Tag Archives: Liverpool

Patients complete Ellen MacArthur Cancer Trust sailing challenge

Participants and supporters at the end of the challengeImage copyright Ellen MacArthur Cancer Trust
Image caption Supporters and participants welcomed the crew of the final leg back to Largs on Saturday

More than 125 young people recovering from cancer have completed a round-Britain sailing challenge run by yachtswoman Dame Ellen MacArthur.

The Ellen MacArthur Cancer Trust project began in May and saw young people aged 10 to 30 visit 58 towns and cities in the UK, over 17 relay legs.

Ryan Campbell, who took part, has undergone treatment for osteosarcoma – a rare type of bone cancer.

He said: “It’s about surpassing what you think you can’t do.”

Mr Campbell, 22, from Gourock, Inverclyde, was on board the 44ft yacht for the final leg of the journey which ended on Saturday.

“It’s such an amazing cause and there’s nothing else like it out there,” he said. “It’s not focused on being ill.”

Another of those who took part, Hannah Spencer, said she “wouldn’t be here” without the trust.

Image copyright Ellen MacArthur Cancer Trust
Image caption Ryan Campbell, who took part in the voyage, described it as “an amazing cause”
Image copyright Ellen MacArthur Cancer Trust
Image caption The sailing challenge took place over four months

The 23-year-old, from Belper, Derbyshire, was diagnosed with chronic myeloid leukaemia in 2009 and worked as a volunteer mate on the voyage.

Dame Ellen, the charity’s founding patron, said the project was about “rebuilding the confidence, self-belief and independence of those involved”.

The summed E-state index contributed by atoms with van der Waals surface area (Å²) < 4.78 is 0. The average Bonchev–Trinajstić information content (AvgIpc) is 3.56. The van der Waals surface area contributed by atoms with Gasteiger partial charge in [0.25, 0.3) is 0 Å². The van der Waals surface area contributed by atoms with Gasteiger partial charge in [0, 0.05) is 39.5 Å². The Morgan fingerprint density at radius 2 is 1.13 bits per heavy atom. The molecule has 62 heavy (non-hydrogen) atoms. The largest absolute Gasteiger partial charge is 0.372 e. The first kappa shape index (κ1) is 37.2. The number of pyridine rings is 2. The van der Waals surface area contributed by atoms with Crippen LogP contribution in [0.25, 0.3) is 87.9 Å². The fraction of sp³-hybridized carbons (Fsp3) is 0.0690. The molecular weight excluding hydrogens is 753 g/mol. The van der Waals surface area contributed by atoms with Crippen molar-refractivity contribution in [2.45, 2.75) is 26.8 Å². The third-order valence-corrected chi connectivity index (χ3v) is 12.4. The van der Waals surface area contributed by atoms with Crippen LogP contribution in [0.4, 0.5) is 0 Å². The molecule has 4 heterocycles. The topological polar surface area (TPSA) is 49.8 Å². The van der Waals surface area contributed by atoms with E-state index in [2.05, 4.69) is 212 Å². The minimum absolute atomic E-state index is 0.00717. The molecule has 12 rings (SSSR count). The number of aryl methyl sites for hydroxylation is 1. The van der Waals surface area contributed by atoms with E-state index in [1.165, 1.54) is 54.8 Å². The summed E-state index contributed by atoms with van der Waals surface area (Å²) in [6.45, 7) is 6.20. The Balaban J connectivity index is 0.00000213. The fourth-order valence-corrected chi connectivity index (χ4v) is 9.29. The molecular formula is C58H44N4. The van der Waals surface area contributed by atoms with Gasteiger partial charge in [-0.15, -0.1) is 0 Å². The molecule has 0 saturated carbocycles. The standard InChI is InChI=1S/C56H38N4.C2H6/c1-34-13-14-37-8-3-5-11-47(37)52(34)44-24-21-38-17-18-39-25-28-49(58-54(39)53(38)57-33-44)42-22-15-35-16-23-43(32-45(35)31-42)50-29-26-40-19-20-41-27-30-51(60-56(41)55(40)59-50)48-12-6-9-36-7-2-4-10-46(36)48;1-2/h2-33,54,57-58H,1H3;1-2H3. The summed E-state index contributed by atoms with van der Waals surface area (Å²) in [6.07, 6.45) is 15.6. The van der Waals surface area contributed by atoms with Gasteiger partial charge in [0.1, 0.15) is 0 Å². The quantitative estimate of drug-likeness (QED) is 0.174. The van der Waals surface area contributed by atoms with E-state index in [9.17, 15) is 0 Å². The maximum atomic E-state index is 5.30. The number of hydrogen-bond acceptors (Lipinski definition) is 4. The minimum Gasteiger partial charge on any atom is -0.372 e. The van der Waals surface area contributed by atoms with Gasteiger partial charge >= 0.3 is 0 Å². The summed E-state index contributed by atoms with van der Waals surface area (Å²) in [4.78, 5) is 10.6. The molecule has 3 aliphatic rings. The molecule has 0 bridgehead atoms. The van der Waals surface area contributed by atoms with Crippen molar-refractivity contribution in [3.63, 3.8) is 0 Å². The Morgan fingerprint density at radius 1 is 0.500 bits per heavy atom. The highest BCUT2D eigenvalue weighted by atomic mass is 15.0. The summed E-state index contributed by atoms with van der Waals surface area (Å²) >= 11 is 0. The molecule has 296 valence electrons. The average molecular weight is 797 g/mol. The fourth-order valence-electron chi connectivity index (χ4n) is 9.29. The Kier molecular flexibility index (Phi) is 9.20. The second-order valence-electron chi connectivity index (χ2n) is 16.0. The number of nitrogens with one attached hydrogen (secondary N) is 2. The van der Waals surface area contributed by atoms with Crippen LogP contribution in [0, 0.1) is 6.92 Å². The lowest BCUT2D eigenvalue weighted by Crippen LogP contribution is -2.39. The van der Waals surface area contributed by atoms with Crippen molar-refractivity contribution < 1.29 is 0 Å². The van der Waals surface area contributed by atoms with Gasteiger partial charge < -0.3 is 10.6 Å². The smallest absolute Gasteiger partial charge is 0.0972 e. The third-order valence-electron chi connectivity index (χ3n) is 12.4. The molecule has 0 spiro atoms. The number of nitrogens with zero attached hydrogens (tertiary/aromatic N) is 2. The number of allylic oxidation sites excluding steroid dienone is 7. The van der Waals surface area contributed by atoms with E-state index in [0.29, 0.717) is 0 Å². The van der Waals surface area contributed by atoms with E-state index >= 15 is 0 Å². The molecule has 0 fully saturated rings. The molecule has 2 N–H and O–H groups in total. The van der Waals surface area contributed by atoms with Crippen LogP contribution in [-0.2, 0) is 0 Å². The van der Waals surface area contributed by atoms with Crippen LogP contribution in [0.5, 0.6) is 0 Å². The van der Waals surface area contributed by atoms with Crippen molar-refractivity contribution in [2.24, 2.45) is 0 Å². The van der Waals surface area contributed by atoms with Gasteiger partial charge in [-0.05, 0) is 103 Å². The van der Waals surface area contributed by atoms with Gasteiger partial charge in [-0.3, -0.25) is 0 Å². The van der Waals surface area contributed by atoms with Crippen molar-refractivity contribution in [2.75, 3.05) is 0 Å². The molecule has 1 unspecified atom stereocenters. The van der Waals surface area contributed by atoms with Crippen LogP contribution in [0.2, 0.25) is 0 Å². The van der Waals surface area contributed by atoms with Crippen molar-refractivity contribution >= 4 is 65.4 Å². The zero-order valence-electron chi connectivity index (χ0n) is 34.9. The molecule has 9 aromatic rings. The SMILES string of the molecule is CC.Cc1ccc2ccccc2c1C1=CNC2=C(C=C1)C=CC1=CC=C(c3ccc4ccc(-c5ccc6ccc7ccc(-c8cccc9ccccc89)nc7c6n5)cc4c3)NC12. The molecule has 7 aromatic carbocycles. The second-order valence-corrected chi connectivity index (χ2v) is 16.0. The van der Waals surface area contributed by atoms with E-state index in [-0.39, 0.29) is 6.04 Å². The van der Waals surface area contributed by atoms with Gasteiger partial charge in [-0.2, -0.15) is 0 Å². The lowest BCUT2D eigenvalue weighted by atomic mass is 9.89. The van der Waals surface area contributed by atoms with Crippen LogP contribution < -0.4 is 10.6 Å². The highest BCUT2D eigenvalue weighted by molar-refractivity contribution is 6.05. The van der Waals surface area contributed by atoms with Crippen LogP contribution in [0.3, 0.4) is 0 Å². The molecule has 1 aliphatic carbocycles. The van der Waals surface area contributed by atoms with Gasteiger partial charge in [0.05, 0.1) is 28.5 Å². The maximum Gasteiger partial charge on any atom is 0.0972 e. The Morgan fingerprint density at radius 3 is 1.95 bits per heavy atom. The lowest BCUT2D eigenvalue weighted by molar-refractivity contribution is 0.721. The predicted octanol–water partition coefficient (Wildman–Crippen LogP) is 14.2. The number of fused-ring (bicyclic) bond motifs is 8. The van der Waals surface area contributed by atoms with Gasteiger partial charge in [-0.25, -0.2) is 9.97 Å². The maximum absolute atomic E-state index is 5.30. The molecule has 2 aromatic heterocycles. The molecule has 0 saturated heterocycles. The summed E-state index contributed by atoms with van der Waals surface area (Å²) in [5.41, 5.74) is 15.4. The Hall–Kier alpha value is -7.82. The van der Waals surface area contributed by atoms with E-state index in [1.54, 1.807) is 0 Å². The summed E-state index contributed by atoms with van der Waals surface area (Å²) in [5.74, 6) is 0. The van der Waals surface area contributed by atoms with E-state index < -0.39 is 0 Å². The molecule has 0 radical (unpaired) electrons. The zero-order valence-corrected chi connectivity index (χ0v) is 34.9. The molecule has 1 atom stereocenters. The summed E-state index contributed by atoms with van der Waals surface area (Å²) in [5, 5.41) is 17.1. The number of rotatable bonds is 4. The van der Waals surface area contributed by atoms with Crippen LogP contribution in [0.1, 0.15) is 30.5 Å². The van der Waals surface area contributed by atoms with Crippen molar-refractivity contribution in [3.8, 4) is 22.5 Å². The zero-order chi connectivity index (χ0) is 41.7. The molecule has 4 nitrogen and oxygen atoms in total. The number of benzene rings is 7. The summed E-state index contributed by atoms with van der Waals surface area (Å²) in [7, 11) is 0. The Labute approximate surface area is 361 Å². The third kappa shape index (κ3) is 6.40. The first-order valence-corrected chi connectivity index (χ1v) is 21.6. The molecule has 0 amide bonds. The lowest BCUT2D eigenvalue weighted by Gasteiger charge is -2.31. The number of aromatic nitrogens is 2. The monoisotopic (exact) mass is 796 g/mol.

She said: “It’s been fantastic following all the adventures of the young people during Round Britain 2017.”

Image copyright Ellen MacArthur Cancer Trust
Image caption The Ellen MacArthur Trust helps young cancer patients by introducing them to sailing and other water-based activities

Olympic sailor Luke Patience was among those who welcomed the crew back to Largs, from where the voyage began in May.

He described it as “an extremely humbling experience”.

The sailing journey took place in areas including Cowes, Cardiff, Glasgow, Belfast, Plymouth, Bristol, Liverpool, Edinburgh, Newcastle, Hull, London and Southampton.

The crew also visited cancer treatment centres where they meet other young people who are still in recovery.

In 2005 Dame Ellen, who is based in Cowes on the Isle of Wight, broke the world record for the fastest solo circumnavigation of the globe. The current record holder is French yachtsman Thomas Coville.

Image copyright PA
Image caption Dame Ellen MacArthur broke the world record for the fastest solo circumnavigation of the globe in 2005
Image copyright Ellen MacArthur Cancer Trust
Image caption The sailing journey took in areas including Cowes, Cardiff, Glasgow, Belfast, Plymouth, Bristol, Liverpool, Edinburgh, Newcastle, Hull, London and Southampton

What is poutine, the Canadian delicacy that’s made its way to Yorkshire?

T&A Q&A: Poutine